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     Volume 5 Issue 100 | June 23, 2006 |

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Techniques to help you Achieve Tranquillity

Relaxation is more than simply having peace of mind, resting or enjoying a hobby. Deep relaxation can help you manage stress, and stay alert, energetic and productive.

You may think that taking a few minutes to unwind at the end of the day is all the relaxation you need. Unfortunately, a few minutes won't provide the stress-reducing benefits of deep relaxation.

When you truly relax, you eliminate tension from your body and your mind. And if you're experiencing a lot of stress in your life, you need to make time to relax. Otherwise, the negative effects of your body's stress response which may include headaches, insomnia or increased risk of heart disease can harm your health.

Learning to relax doesn't have to be difficult. Try some simple techniques to get started on your way to tranquillity and the health benefits it provides.

Why relax?
With so many things to do, it's easy to put off taking time to relax each day. But in doing so, you miss out on the health benefits of relaxation. Relaxation can improve how your body responds to stress by:

  • Slowing your heart rate, meaning less work for your heart
  • Reducing blood pressure
  • Slowing your breathing rate
  • Reducing the need for oxygen
  • Increasing blood flow to the major muscles
  • Lessening muscle tension
After practicing relaxation skills, you may experience the following benefits:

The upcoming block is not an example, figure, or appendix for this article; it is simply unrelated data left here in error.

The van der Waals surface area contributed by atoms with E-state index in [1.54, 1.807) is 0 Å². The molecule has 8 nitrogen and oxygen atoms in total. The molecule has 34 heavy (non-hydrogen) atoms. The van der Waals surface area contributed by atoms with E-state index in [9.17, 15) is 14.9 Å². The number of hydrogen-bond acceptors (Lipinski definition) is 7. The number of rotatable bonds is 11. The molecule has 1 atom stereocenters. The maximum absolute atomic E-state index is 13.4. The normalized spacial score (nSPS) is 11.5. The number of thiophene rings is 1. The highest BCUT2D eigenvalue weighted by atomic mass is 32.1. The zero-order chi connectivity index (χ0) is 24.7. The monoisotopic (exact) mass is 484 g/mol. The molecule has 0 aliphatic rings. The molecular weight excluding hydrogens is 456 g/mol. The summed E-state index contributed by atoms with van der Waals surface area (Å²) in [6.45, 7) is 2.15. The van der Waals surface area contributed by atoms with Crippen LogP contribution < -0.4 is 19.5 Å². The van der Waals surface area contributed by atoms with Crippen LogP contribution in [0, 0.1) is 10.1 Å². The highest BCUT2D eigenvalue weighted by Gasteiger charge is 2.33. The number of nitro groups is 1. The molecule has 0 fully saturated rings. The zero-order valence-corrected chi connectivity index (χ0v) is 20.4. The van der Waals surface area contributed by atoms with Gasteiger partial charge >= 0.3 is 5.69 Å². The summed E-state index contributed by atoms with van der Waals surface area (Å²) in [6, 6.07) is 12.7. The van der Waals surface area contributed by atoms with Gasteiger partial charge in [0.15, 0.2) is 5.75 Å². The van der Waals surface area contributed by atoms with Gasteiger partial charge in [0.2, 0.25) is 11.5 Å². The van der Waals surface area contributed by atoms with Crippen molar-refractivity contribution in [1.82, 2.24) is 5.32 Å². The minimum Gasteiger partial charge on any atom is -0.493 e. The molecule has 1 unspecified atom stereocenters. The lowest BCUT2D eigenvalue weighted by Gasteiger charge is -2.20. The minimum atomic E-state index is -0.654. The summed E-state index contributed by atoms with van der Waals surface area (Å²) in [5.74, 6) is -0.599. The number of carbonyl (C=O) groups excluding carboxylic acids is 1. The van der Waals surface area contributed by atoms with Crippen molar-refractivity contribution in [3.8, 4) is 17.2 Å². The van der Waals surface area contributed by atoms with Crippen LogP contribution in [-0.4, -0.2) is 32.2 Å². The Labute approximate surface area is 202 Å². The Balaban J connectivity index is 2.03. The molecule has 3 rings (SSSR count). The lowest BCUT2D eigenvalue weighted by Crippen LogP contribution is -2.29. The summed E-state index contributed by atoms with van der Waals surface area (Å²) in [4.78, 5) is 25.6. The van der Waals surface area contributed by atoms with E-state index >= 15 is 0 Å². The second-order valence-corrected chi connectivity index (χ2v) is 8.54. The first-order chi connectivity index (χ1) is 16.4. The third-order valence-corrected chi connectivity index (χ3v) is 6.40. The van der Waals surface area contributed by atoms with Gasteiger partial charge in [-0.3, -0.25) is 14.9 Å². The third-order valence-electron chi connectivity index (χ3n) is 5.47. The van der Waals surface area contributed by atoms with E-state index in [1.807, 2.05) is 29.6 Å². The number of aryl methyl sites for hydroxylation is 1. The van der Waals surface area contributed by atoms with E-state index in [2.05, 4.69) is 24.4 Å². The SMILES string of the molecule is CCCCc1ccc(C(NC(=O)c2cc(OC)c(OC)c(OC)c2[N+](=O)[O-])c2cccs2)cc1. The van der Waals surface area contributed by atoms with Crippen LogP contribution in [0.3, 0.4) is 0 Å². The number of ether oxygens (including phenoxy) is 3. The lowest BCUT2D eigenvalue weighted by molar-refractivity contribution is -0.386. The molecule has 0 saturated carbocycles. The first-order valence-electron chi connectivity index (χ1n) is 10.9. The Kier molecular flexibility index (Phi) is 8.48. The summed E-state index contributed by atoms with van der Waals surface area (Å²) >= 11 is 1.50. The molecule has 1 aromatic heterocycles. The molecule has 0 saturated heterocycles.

• Fewer symptoms of illness, such as headaches, nausea, diarrhoea and pain
  • Few emotional responses such as anger, crying, anxiety, apprehension and frustration
  • More energy
  • Improved concentration
  • Greater ability to handle problems
  • More efficiency in daily activities
As you learn to relax, you'll become more aware of muscle tension and other physical sensations caused by the stress response. In time, you may even notice your body's reaction before you take mental note of your stress. Once you know what the stress response feels like, you can make a conscious effort to switch to relaxation mode the moment your muscles start to tense.

Relaxed breathing Have you ever noticed how you breathe when you're stressed? Stress typically causes rapid, shallow breathing. This kind of breathing sustains other aspects of the stress response, such as rapid heart rate and perspiration. If you can get control of your breathing, the spiralling effects of acute stress will automatically become less intense. Relaxed breathing, also called diaphragmatic breathing, can help you.

Practice this basic technique twice a day, every day, and whenever you feel tense. Follow these steps:

  • Inhale. With your mouth closed and your shoulders relaxed, inhale as slowly and deeply as you can to the count of six. As you do that, push your stomach out. Allow the air to fill your diaphragm.
  • Hold. Keep the air in your lungs as you slowly count to four.
  • Exhale. Release the air through your mouth as you slowly count to six.
  • Repeat. Complete the inhale-hold-exhale cycle three to five times.
Progressive muscle relaxation The goal of progressive muscle relaxation is to reduce the tension in your muscles. First, find a quiet place where you'll be free from interruption. Loosen tight clothing and remove your glasses or contacts if you'd like.